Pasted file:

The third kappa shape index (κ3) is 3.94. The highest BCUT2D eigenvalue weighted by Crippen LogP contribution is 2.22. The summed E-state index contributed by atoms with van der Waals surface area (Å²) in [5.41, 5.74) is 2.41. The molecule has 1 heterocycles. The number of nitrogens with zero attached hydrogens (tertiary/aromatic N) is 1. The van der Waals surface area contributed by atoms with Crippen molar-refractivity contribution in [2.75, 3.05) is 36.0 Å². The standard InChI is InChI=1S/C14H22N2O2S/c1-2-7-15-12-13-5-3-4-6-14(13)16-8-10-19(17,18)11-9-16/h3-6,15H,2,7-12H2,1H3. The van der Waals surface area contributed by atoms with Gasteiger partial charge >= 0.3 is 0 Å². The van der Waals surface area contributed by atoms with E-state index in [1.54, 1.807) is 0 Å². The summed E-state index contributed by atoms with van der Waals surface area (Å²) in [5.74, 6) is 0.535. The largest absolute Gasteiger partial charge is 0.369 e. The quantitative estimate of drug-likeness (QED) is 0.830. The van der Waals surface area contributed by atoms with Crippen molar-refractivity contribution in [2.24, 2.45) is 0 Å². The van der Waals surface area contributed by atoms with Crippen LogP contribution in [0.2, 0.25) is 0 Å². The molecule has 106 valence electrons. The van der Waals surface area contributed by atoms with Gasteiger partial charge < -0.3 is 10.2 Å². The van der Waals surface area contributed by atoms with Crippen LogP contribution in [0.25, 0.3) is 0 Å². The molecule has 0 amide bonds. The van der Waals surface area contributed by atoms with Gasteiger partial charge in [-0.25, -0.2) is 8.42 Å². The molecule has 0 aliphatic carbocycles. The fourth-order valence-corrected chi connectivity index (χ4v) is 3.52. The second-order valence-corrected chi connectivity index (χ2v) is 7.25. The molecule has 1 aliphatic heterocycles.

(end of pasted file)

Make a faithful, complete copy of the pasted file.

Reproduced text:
The third kappa shape index (κ3) is 3.94. The highest BCUT2D eigenvalue weighted by Crippen LogP contribution is 2.22. The summed E-state index contributed by atoms with van der Waals surface area (Å²) in [5.41, 5.74) is 2.41. The molecule has 1 heterocycles. The number of nitrogens with zero attached hydrogens (tertiary/aromatic N) is 1. The van der Waals surface area contributed by atoms with Crippen molar-refractivity contribution in [2.75, 3.05) is 36.0 Å². The standard InChI is InChI=1S/C14H22N2O2S/c1-2-7-15-12-13-5-3-4-6-14(13)16-8-10-19(17,18)11-9-16/h3-6,15H,2,7-12H2,1H3. The van der Waals surface area contributed by atoms with Gasteiger partial charge >= 0.3 is 0 Å². The van der Waals surface area contributed by atoms with E-state index in [1.54, 1.807) is 0 Å². The summed E-state index contributed by atoms with van der Waals surface area (Å²) in [5.74, 6) is 0.535. The largest absolute Gasteiger partial charge is 0.369 e. The quantitative estimate of drug-likeness (QED) is 0.830. The van der Waals surface area contributed by atoms with Crippen molar-refractivity contribution in [2.24, 2.45) is 0 Å². The van der Waals surface area contributed by atoms with Crippen LogP contribution in [0.2, 0.25) is 0 Å². The molecule has 106 valence electrons. The van der Waals surface area contributed by atoms with Gasteiger partial charge < -0.3 is 10.2 Å². The van der Waals surface area contributed by atoms with Crippen LogP contribution in [0.25, 0.3) is 0 Å². The molecule has 0 amide bonds. The van der Waals surface area contributed by atoms with Gasteiger partial charge in [-0.25, -0.2) is 8.42 Å². The molecule has 0 aliphatic carbocycles. The fourth-order valence-corrected chi connectivity index (χ4v) is 3.52. The second-order valence-corrected chi connectivity index (χ2v) is 7.25. The molecule has 1 aliphatic heterocycles.